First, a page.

6. Hutchinson S. Anti-oppressive practice and reflexive lifeworld-led approaches to care: a framework for teaching nurses about social justice. Nurs Res Pract. 2015;ID187508.
7. Marmot M. The Health Gap. London, England: Bloomsbury Books; 2015.
8. Goodman B. Developing the concept of sustainability in nursing. Nurs Philos. 2016;17(4):298–306.
9. Clancy CM, Uchendu US, Jones KT. Excellence and equality in health care. Am J Public Health. 2014;104(4):527–528.
10. Ralie AM. Nursing Theorists and Their Work. 9th ed. St Louis, MO: Elsevier; 2018.
11. Buettner-Schmidt K, Lobo ML. Social justice: a concept analysis. J Adv Nurs. 2012;68(4):948–958.
12. Watson J. Social justice and human caring: a model of caring science as a hopeful paradigm for moral justice for humanity. Creat Nurs. 2008;14(2):54–61.
13. Falk-Rafael A, Betker C. Witnessing social injustice downstream and advocating for health equity upstream: “the trombone slide” of nursing. Adv Nurs Sci. 2012;35(2):98–112.
14. Chinn PL, Falk-Rafael A. Peace and power: a theory of emancipatory group process. J Nurs Scholarsh. 2015;47(1):62–69.
15. Kagan PN, Smith MC, Chinn PL. Philosophies and Practices of Emancipatory Nursing: Social Justice as Praxis. New York, NY: Routledge; 2014.
16. Aluwihare-Samaranayake DS. Representations, forbidden representations, and the unrepresentable: creating visibility for mapping emancipatory and transformative nursing praxis. Adv Nurs Sci. 2014;37(3):258–270.
17. Boutain DM. Social justice as a framework for professional nursing. J Nurs Edu. 2005;44(9):404–408.
18. Hall JM, Carlson K. Marginalization: A Revisitation with integration of scholarship on globalization, intersectionality, privilege, microaggressions, and implicit biases. Adv Nurs Sci. 2016;39(3):200–215.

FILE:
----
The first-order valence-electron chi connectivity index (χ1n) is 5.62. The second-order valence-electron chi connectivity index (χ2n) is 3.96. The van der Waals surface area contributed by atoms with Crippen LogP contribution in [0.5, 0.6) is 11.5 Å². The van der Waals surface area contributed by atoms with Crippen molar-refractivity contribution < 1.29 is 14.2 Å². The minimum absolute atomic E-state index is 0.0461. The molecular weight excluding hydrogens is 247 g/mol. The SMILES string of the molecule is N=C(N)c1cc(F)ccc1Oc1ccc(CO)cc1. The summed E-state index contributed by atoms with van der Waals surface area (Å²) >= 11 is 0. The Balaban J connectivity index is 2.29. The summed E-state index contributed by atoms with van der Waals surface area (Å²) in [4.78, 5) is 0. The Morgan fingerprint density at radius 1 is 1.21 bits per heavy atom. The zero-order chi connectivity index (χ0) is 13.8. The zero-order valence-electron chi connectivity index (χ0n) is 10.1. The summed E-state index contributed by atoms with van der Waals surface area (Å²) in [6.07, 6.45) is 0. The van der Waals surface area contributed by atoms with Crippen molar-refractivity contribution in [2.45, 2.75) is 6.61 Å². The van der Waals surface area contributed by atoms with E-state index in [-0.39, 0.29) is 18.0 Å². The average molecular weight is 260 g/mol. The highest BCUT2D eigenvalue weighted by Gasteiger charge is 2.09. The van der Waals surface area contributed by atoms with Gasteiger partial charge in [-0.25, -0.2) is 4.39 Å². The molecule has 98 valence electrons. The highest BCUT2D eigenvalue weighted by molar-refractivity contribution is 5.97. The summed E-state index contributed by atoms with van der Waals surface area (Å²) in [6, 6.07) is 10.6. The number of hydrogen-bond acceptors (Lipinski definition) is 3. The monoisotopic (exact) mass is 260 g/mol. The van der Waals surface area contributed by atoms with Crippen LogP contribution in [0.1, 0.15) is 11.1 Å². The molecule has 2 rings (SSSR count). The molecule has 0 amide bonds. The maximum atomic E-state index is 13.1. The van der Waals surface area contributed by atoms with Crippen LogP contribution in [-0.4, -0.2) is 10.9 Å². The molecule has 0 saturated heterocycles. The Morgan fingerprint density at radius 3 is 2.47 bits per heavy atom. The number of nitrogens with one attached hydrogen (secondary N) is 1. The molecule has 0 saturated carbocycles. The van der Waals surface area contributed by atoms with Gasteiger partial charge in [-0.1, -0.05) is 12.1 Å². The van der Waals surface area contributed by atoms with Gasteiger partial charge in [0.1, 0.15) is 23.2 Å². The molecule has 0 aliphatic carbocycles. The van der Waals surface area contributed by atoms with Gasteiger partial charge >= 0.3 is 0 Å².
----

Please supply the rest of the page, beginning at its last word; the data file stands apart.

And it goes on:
19. Hall J, Fields B. Continuing the conversation in nursing on race and racism. Nurs Outlook. 2013;61(3):164–173.
20. Martinsson L, Reimers E, eds. Norm-struggles: Sexualities in Contentions. Newcastle, England: Cambridge Scholars; 2010.
21. Tengelin E, Dahlborg-Lyckhage E. Discourses with potential to disrupt traditional nursing education: nursing teachers' talk about norm-critical competence. Nurs Inq. 2017;24:e12166.
22. Husserl E, Hardy L. The Idea of Phenomenology (Husserliana: Edmund Husserl—Collected Works). Amsterdam, the Netherlands: Kluwer Academic Press; 1999.
23. van Manen M. Modalities of body experience in illness and health. Qual Health Res. 1998;8(1):7–24.
24. Schutz A. Collected Papers Volume II: Studies in Social Theory. The Hague, the Netherlands: Martinus Nijhoff; 1962-1973.
25. United Nations. Sustainable development, 17 Goals to transform our world. https://www.un.org/sustainabledevelopment/#. Accessed 2015.
26. Nightingale F. Notes on nursing. What it is and what it is not. New York, NY: Dover Publication; 1969/1860.
27. Fawcett J, DeSanto-Madeya S. Contemporary Nursing Knowledge: Analysis and Evaluation of Nursing Models and Theories. 3rd ed. Philadelphia, PA: F. A. Davis Company; 2013.
28. Liaschenko J, Peden-McAlpine C, Andrews GJ. Institutional geographies in dying: nurses' actions and observations on dying spaces inside and outside intensive care units. Health Place. 2011;17(3):814–821.